Diplomatic logjam as US defends arrest of Indian official

Devyani KhobragadeThe diplomatic logjam over Indian consular official Devyani Khobragade being handcuffed and strip-searched in the US over allegations of visa fraud, has worsened with India asking the US to return IDs issued to all its consular officers posted in the country.

The move comes after the US defended its barbaric act of hand-cuffing and strip-searching Khobragade, deputy consul general in New York, as standard procedure in that country.

Meanwhile, leaders of political parties and government officials, including home minister Sushilkumar Shinde, cancelled meetings with a senior US Congressional delegation as a mark of protest against the treatment meted out to Khobragade.

National Security Advisor Shiv Shankar Menon and Lok Sabha Speaker Meira Kumar had also yesterday cancelled their meetings with the delegation for the same reason.

India's move may be a precursor to reviewing immunity and benefits enjoyed by US consular officers in India.

Khobragade, a 1999-batch IFS officer was taken into custody on Thursday last as she was dropping her daughter to school and handcuffed in public on visa fraud charges. She was later released on a $250,000 bond after pleading not guilty.

Devyani Khobragade, 39, was arrested in New York on charges of alleged visa fraud and exploiting her housekeeper by not paying her the US mandated wages, which, interestingly, is more than what Devyani gets as salary.

She is also alleged to have made false declarations about the status of the maid servant and her monthly pay.

India, meanwhile, lodged a strong protest against the arrest of the deputy consul general in New York, and has conveyed to the US that such treatment to its diplomat is "absolutely unacceptable".

"It was conveyed in no uncertain terms that this kind of treatment to one of our diplomats is absolutely unacceptable," the Indian embassy said in a statement on Friday after the Charge d'Affaires Taranjit Singh Sandhu met senior officials of the US state department.

In Delhi, foreign secretary Sujatha Singh summoned US ambassador Nancy Powell to convey India's "shock" over "absolutely unacceptable" treatment meted out to the senior Indian diplomat.

Devyani's father Uttam Khobragade, a former IAS officer of the Maharashtra cadre, has sought apology from the law enforcing agencies in New York and the US government.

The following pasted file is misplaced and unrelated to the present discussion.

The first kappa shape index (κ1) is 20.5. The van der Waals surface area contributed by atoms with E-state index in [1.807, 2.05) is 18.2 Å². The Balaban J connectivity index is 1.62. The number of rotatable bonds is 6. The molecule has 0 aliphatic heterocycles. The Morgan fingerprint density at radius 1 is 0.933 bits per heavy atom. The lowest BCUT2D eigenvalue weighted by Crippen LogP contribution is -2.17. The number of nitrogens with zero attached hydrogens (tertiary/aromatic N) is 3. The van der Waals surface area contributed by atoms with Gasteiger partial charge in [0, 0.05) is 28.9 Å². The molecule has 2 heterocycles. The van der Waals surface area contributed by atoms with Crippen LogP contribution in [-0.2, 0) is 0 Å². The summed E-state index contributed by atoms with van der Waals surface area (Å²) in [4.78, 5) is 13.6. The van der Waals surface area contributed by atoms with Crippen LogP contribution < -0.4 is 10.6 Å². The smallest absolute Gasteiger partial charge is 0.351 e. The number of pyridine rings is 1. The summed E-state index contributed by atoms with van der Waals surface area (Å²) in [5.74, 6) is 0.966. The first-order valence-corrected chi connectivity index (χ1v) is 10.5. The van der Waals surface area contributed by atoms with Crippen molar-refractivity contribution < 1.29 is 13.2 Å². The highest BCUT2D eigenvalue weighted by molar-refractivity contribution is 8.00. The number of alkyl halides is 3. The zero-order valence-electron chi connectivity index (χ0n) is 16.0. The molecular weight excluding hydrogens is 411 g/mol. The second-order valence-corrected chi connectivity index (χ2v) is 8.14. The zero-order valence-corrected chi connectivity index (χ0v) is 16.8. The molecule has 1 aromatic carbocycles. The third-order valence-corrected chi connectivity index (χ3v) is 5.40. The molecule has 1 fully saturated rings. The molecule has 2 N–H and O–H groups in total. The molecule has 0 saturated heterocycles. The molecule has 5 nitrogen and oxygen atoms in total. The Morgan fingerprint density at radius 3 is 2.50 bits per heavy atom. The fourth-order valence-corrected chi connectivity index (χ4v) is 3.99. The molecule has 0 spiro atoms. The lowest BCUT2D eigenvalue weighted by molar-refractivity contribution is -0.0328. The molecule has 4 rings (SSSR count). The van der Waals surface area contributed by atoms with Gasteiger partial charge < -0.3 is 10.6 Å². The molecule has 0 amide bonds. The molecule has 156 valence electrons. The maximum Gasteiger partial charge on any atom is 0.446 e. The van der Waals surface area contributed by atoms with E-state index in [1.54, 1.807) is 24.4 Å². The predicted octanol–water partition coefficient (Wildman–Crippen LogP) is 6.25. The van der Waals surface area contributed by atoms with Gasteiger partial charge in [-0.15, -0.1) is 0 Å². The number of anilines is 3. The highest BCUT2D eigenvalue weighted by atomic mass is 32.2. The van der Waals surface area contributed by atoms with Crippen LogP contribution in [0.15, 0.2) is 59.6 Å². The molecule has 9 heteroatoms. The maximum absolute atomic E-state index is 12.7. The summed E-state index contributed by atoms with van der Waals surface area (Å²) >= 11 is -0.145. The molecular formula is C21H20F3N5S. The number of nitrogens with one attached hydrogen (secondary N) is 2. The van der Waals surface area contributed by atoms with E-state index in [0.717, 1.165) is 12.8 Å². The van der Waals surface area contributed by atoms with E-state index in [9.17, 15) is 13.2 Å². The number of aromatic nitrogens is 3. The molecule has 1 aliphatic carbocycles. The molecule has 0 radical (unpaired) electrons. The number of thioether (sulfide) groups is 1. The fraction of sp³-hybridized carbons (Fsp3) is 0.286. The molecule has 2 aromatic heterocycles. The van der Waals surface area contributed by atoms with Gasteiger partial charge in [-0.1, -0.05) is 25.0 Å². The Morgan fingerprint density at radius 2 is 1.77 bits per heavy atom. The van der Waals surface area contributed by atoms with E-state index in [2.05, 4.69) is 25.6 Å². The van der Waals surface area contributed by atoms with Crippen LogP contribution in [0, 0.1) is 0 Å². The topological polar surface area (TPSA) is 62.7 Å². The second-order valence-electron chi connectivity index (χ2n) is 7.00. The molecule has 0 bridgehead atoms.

''It's horrible. They are harassing a good diplomat. How can they arrest Devyani when she was at her daughter's school?'' Uttam asked.

Uttam said that the US attorney (Manhattan's attorney Preetinder Singh Bharara) had breached international law because the case pertaining to the housekeeper Sangeeta Richard was being heard in the Delhi High Court.

''Do they have jurisdiction in New Delhi and India as well? The country which talks much about human rights is itself violating them,'' he said.

He said the Delhi High Court had issued an interim injunction in September to restrain complainant Sangeeta from instituting any actions or proceedings against Devyani outside India on the terms or conditions of her employment.

 ''I'm happy that the ministry has promised us to resolve the issue and get justice for Devyani.''

Uttam is expected to meet external affairs minister Salman Khurshid on Friday evening.

Devyani, meanwhile, is also fighting a controversy related to Mumbai's Adarsh housing society scam.

She is one of kin of senior bureaucrats who were allotted flats in the society, which is under scanner for usurping land meant for housing defence personnel.

Devyani's father was general manager of the Brihanmumbai Electric Supply and Transport (BEST) undertaking when floor space index (FSI) of a neighboring BEST bus depot was transferred to the society for Rs6 crore.

Since Adarsh had not enough FSI left to build more floors to accommodate extra members, it had sought to buy FSI of BEST depot. The proposal was expedited at all government levels.

While the Bombay high court is hearing the matter, a state-appointed panel has submitted its probe report to the government. The report is expected to be tabled in the ongoing session of state legislature in Nagpur next week.

(See: US-India row over diplomat's public arrest, handcuffing)